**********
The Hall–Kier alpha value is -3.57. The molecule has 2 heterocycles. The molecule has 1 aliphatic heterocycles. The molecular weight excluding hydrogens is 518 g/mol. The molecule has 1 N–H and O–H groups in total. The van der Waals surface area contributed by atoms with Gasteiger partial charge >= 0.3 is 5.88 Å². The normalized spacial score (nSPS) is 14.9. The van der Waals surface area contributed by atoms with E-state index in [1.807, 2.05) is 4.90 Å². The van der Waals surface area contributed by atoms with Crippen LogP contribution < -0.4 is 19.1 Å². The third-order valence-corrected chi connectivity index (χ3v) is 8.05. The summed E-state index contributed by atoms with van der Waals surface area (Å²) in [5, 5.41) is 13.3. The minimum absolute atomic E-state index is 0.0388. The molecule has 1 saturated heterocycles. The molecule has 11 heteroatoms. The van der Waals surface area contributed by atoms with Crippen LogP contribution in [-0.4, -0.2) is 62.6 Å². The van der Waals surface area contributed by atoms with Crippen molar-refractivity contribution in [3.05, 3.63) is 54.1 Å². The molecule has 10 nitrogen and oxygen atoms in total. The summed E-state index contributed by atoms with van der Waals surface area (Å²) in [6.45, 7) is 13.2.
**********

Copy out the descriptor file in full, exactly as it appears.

The Hall–Kier alpha value is -3.57. The molecule has 2 heterocycles. The molecule has 1 aliphatic heterocycles. The molecular weight excluding hydrogens is 518 g/mol. The molecule has 1 N–H and O–H groups in total. The van der Waals surface area contributed by atoms with Gasteiger partial charge >= 0.3 is 5.88 Å². The normalized spacial score (nSPS) is 14.9. The van der Waals surface area contributed by atoms with E-state index in [1.807, 2.05) is 4.90 Å². The van der Waals surface area contributed by atoms with Crippen LogP contribution < -0.4 is 19.1 Å². The third-order valence-corrected chi connectivity index (χ3v) is 8.05. The summed E-state index contributed by atoms with van der Waals surface area (Å²) in [5, 5.41) is 13.3. The minimum absolute atomic E-state index is 0.0388. The molecule has 1 saturated heterocycles. The molecule has 11 heteroatoms. The van der Waals surface area contributed by atoms with Crippen LogP contribution in [-0.4, -0.2) is 62.6 Å². The van der Waals surface area contributed by atoms with Crippen molar-refractivity contribution in [3.05, 3.63) is 54.1 Å². The molecule has 10 nitrogen and oxygen atoms in total. The summed E-state index contributed by atoms with van der Waals surface area (Å²) in [6.45, 7) is 13.2.